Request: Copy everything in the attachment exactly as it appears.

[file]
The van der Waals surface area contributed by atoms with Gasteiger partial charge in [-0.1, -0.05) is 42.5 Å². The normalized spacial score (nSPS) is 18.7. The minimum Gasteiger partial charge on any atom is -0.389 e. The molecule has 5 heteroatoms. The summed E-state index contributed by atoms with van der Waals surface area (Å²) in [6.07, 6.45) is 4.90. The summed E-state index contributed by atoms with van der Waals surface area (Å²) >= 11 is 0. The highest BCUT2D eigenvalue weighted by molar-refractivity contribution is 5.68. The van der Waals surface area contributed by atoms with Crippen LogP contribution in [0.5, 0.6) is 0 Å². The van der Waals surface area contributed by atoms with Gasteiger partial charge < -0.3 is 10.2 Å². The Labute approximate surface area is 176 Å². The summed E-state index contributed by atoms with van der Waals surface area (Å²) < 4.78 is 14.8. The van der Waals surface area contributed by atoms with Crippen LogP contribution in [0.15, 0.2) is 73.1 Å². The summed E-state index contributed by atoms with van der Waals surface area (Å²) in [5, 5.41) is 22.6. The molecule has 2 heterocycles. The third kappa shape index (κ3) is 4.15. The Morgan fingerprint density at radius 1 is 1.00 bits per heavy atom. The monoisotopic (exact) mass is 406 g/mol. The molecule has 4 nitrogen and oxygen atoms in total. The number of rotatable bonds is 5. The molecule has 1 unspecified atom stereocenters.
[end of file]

The van der Waals surface area contributed by atoms with Gasteiger partial charge in [-0.1, -0.05) is 42.5 Å². The normalized spacial score (nSPS) is 18.7. The minimum Gasteiger partial charge on any atom is -0.389 e. The molecule has 5 heteroatoms. The summed E-state index contributed by atoms with van der Waals surface area (Å²) in [6.07, 6.45) is 4.90. The summed E-state index contributed by atoms with van der Waals surface area (Å²) >= 11 is 0. The highest BCUT2D eigenvalue weighted by molar-refractivity contribution is 5.68. The van der Waals surface area contributed by atoms with Crippen LogP contribution in [0.5, 0.6) is 0 Å². The van der Waals surface area contributed by atoms with Gasteiger partial charge < -0.3 is 10.2 Å². The Labute approximate surface area is 176 Å². The summed E-state index contributed by atoms with van der Waals surface area (Å²) < 4.78 is 14.8. The van der Waals surface area contributed by atoms with Crippen LogP contribution in [0.15, 0.2) is 73.1 Å². The summed E-state index contributed by atoms with van der Waals surface area (Å²) in [5, 5.41) is 22.6. The molecule has 2 heterocycles. The third kappa shape index (κ3) is 4.15. The Morgan fingerprint density at radius 1 is 1.00 bits per heavy atom. The monoisotopic (exact) mass is 406 g/mol. The molecule has 4 nitrogen and oxygen atoms in total. The number of rotatable bonds is 5. The molecule has 1 unspecified atom stereocenters.